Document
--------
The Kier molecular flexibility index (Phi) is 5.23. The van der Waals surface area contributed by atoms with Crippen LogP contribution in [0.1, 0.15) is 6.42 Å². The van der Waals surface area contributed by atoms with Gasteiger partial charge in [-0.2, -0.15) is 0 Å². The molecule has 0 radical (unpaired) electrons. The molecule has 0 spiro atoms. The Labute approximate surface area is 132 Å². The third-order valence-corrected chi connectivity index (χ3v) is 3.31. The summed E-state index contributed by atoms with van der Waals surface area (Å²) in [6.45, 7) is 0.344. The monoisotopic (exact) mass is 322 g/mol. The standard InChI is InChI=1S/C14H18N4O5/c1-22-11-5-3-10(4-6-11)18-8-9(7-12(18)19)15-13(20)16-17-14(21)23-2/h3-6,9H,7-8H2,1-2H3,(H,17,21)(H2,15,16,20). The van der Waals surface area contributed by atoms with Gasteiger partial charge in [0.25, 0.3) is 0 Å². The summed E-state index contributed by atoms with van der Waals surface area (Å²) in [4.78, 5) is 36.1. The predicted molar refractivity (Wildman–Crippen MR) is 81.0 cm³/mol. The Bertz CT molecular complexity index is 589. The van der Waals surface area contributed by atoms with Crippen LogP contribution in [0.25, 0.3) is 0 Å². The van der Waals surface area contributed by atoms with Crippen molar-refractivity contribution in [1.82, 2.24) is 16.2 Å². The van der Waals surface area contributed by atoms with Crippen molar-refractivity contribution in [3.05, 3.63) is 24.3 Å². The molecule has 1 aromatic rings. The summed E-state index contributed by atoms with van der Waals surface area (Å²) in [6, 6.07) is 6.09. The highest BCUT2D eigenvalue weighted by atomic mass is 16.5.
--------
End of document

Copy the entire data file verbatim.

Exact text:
The Kier molecular flexibility index (Phi) is 5.23. The van der Waals surface area contributed by atoms with Crippen LogP contribution in [0.1, 0.15) is 6.42 Å². The van der Waals surface area contributed by atoms with Gasteiger partial charge in [-0.2, -0.15) is 0 Å². The molecule has 0 radical (unpaired) electrons. The molecule has 0 spiro atoms. The Labute approximate surface area is 132 Å². The third-order valence-corrected chi connectivity index (χ3v) is 3.31. The summed E-state index contributed by atoms with van der Waals surface area (Å²) in [6.45, 7) is 0.344. The monoisotopic (exact) mass is 322 g/mol. The standard InChI is InChI=1S/C14H18N4O5/c1-22-11-5-3-10(4-6-11)18-8-9(7-12(18)19)15-13(20)16-17-14(21)23-2/h3-6,9H,7-8H2,1-2H3,(H,17,21)(H2,15,16,20). The van der Waals surface area contributed by atoms with Gasteiger partial charge in [0.25, 0.3) is 0 Å². The summed E-state index contributed by atoms with van der Waals surface area (Å²) in [4.78, 5) is 36.1. The predicted molar refractivity (Wildman–Crippen MR) is 81.0 cm³/mol. The Bertz CT molecular complexity index is 589. The van der Waals surface area contributed by atoms with Crippen LogP contribution in [0.25, 0.3) is 0 Å². The van der Waals surface area contributed by atoms with Crippen molar-refractivity contribution in [1.82, 2.24) is 16.2 Å². The van der Waals surface area contributed by atoms with Crippen molar-refractivity contribution in [3.05, 3.63) is 24.3 Å². The molecule has 1 aromatic rings. The summed E-state index contributed by atoms with van der Waals surface area (Å²) in [6, 6.07) is 6.09. The highest BCUT2D eigenvalue weighted by atomic mass is 16.5.